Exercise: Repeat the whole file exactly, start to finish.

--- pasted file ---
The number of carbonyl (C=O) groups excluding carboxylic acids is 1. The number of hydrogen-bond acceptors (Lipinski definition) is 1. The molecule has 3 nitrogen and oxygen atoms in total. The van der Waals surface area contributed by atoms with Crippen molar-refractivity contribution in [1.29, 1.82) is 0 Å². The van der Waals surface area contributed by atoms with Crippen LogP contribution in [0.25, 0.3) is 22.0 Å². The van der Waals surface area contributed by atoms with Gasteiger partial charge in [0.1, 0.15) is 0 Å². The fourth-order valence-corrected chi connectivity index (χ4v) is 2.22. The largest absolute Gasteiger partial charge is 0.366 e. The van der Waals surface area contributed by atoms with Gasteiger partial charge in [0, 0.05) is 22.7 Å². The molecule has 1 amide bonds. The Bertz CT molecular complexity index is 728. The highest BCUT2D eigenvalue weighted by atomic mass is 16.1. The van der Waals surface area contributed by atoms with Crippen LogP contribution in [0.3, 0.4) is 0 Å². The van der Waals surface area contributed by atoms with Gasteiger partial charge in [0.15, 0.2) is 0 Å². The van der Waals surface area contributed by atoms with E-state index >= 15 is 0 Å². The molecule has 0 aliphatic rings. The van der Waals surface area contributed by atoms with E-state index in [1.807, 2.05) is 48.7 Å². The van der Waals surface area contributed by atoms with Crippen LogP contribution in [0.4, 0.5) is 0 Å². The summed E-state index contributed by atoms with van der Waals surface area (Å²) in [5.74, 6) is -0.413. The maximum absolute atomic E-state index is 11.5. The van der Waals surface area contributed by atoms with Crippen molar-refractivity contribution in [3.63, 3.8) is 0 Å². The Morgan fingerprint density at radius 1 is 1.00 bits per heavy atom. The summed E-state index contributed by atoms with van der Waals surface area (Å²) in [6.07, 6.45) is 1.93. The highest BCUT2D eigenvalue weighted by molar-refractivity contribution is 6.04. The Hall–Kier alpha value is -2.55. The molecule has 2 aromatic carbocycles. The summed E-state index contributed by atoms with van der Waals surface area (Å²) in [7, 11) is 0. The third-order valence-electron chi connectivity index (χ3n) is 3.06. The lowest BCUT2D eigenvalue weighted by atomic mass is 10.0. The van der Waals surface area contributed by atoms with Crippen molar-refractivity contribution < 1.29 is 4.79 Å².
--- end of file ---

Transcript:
The number of carbonyl (C=O) groups excluding carboxylic acids is 1. The number of hydrogen-bond acceptors (Lipinski definition) is 1. The molecule has 3 nitrogen and oxygen atoms in total. The van der Waals surface area contributed by atoms with Crippen molar-refractivity contribution in [1.29, 1.82) is 0 Å². The van der Waals surface area contributed by atoms with Crippen LogP contribution in [0.25, 0.3) is 22.0 Å². The van der Waals surface area contributed by atoms with Gasteiger partial charge in [0.1, 0.15) is 0 Å². The fourth-order valence-corrected chi connectivity index (χ4v) is 2.22. The largest absolute Gasteiger partial charge is 0.366 e. The van der Waals surface area contributed by atoms with Gasteiger partial charge in [0, 0.05) is 22.7 Å². The molecule has 1 amide bonds. The Bertz CT molecular complexity index is 728. The highest BCUT2D eigenvalue weighted by atomic mass is 16.1. The van der Waals surface area contributed by atoms with Crippen LogP contribution in [0.3, 0.4) is 0 Å². The van der Waals surface area contributed by atoms with Gasteiger partial charge in [0.15, 0.2) is 0 Å². The van der Waals surface area contributed by atoms with E-state index >= 15 is 0 Å². The molecule has 0 aliphatic rings. The van der Waals surface area contributed by atoms with E-state index in [1.807, 2.05) is 48.7 Å². The van der Waals surface area contributed by atoms with Crippen LogP contribution in [0.4, 0.5) is 0 Å². The summed E-state index contributed by atoms with van der Waals surface area (Å²) in [5.74, 6) is -0.413. The maximum absolute atomic E-state index is 11.5. The van der Waals surface area contributed by atoms with Crippen molar-refractivity contribution in [3.63, 3.8) is 0 Å². The Morgan fingerprint density at radius 1 is 1.00 bits per heavy atom. The summed E-state index contributed by atoms with van der Waals surface area (Å²) in [6.07, 6.45) is 1.93. The highest BCUT2D eigenvalue weighted by molar-refractivity contribution is 6.04. The Hall–Kier alpha value is -2.55. The molecule has 2 aromatic carbocycles. The summed E-state index contributed by atoms with van der Waals surface area (Å²) in [7, 11) is 0. The third-order valence-electron chi connectivity index (χ3n) is 3.06. The lowest BCUT2D eigenvalue weighted by atomic mass is 10.0. The van der Waals surface area contributed by atoms with Crippen molar-refractivity contribution < 1.29 is 4.79 Å².